I wonder how that makes you feel? Does it scare you, the thought that we might reach a place where that voice and its calling really WAS all in all for us? 
Is it just too difficult, that demand that we give up our own wills, our own egos and trust that the Shepherd can lead us safely home?

We have His word that the destination is worth aiming for.....
I am come that they may have life, and have it in abundance”
Abundance – overflowing, beyond our needs, beyond our dreams.
The only other place that St John uses that word is in his account of the feeding of 5000, when he tells us about the 12 baskets of left overs – more than could be imagined as the disciples looked in desperation at the original offering of loaves and fishes.....
Abundance – God's generosity, filling and transforming every corner of our lives
Those who see in Christianity a route of painful denial, and endless succession of “thou shalt nots” taken a wrong turning, misheard the voice of the Shepherd.
Yes, we are called to give up our own agendas, to let go of our selfish core – but in return we will be given not just all that we need but more and more and more......
We can follow where those loud, demanding egos lead, and get by – of course we can.
We may even feel that we're doing rather well – materially secure, emotionally satisfied by relationship with family and friends...but in the end, there will always be something missing – that God-shaped hole at the centre of our beings will remain unfilled and our journey through life will be characterised by a nagging fear – that there might not be enough to go round, -enough food, enough things, even enough love.

But if we follow the voice of the Good Shepherd, the journey will be altogether different – perhaps a little harder, rather more challenging, but always, always we will know that we are he leads us from the death of self to the abundant life of God's Kingdom.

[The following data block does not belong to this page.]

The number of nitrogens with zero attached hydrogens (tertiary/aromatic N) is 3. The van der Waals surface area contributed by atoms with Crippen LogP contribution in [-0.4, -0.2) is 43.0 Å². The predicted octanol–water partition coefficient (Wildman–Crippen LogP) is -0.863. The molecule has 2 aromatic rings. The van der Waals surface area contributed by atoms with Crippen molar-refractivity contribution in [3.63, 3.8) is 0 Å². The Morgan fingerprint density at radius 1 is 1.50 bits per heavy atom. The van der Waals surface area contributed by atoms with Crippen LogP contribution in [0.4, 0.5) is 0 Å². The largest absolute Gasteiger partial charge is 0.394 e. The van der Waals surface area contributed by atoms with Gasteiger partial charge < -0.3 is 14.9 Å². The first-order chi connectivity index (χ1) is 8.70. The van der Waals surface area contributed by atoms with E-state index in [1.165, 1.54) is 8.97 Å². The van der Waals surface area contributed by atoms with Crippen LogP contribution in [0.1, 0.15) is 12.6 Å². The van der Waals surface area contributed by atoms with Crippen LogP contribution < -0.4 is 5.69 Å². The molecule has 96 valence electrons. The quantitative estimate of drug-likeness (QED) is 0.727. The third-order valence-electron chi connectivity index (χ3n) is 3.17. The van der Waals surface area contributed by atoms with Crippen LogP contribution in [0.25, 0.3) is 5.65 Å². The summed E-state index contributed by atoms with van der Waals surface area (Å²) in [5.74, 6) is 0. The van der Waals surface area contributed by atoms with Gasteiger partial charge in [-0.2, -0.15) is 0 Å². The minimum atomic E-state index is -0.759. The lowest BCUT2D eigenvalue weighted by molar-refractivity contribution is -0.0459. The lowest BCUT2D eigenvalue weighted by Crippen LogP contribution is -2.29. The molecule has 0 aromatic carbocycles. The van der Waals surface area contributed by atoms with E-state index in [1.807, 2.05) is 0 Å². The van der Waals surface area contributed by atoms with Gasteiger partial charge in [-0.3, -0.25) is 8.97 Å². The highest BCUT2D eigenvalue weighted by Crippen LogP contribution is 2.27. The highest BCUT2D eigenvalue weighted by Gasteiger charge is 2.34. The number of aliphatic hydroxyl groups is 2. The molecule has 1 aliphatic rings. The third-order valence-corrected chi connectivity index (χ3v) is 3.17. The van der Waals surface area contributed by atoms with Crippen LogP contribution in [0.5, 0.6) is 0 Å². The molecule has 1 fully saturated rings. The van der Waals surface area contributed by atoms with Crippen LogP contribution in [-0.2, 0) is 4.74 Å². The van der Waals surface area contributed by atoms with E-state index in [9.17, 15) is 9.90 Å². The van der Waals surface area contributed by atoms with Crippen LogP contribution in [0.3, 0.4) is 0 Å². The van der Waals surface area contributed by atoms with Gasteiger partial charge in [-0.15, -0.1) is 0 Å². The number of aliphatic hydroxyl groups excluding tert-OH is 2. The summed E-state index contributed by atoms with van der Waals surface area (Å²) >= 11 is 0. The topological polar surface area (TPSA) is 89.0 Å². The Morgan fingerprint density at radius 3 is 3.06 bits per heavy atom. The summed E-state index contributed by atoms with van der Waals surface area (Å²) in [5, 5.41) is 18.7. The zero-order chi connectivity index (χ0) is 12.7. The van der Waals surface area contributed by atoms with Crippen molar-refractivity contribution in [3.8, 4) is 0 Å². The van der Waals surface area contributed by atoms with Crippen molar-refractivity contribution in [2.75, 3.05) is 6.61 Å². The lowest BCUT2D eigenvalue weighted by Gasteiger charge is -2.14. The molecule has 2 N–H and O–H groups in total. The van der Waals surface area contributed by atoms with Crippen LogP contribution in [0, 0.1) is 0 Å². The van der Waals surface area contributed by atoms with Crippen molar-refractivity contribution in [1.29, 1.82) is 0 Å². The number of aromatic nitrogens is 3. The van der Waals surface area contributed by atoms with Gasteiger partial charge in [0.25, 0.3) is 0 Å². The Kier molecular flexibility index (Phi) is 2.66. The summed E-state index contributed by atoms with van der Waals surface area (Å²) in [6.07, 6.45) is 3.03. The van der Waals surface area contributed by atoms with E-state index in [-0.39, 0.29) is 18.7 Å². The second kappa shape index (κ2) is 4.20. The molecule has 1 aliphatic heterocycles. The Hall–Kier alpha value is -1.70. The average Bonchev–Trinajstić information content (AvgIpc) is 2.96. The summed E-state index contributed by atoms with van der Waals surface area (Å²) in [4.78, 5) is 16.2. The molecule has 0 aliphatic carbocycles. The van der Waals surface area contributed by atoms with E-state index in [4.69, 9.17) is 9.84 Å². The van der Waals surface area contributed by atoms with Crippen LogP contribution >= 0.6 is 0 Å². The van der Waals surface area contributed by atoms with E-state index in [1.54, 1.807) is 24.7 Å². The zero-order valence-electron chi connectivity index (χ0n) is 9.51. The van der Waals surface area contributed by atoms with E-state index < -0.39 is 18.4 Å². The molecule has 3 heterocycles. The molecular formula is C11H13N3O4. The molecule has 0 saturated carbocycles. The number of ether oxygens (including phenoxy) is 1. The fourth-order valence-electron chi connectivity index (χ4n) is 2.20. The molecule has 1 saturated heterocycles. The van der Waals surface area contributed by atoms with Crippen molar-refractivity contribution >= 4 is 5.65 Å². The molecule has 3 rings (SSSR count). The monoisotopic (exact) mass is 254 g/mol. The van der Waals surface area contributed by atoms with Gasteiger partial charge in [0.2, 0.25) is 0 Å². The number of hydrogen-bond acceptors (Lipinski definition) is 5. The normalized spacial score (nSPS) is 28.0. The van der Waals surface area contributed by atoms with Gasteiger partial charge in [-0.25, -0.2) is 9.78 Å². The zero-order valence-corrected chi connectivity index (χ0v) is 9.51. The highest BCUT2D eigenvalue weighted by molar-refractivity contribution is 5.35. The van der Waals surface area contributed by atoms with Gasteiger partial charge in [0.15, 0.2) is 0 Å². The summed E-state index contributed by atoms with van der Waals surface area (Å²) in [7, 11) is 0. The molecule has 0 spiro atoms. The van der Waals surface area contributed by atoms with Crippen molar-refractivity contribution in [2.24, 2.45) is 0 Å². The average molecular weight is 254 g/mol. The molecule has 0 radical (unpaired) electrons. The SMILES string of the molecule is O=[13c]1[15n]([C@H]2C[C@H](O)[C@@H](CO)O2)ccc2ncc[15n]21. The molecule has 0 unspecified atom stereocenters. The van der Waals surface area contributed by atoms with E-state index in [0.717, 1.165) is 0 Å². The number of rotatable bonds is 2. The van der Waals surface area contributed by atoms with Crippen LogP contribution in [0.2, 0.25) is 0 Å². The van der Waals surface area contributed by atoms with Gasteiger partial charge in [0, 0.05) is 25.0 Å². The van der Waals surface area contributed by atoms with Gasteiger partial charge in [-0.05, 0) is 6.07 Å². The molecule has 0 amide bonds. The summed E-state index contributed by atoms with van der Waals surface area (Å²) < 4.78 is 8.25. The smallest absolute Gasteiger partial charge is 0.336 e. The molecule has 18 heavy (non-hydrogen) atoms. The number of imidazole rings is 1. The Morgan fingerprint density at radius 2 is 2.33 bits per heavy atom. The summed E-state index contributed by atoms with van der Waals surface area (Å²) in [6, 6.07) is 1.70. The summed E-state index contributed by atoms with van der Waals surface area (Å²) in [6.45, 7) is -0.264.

Monday, May 09, 2011

The words that I found for baby H

There are no easy words today.
We come with grieving hearts, with minds numb, or angry – and filled with one insistent question
And to that I have no answer.

In his too-brief life, H REALLY lived. As you talked to me on Friday, it was clear that he was so much more than “just a little baby” - a real character who knew how to love, to smile and gurgle with pleasure, who clearly enjoyed many things – food, cuddles, sharing time with his family...
Of course, he was hugely loved in return – a baby so welcomed, so wanted that he was almost never alone, but took his place at the centre of many hearts.
His whole experience of life was a good one – secure and beloved.
So we are rightly appalled that the joy that he brought should be transformed so unexpectedly to the sorrow of parting.
We want answers, we want comfort – but truly, there ARE no easy words.

Our reading spoke of a love that is stronger than death – a love that survives all things – and the pain that you are feeling at the moment is evidence of the strength of your love.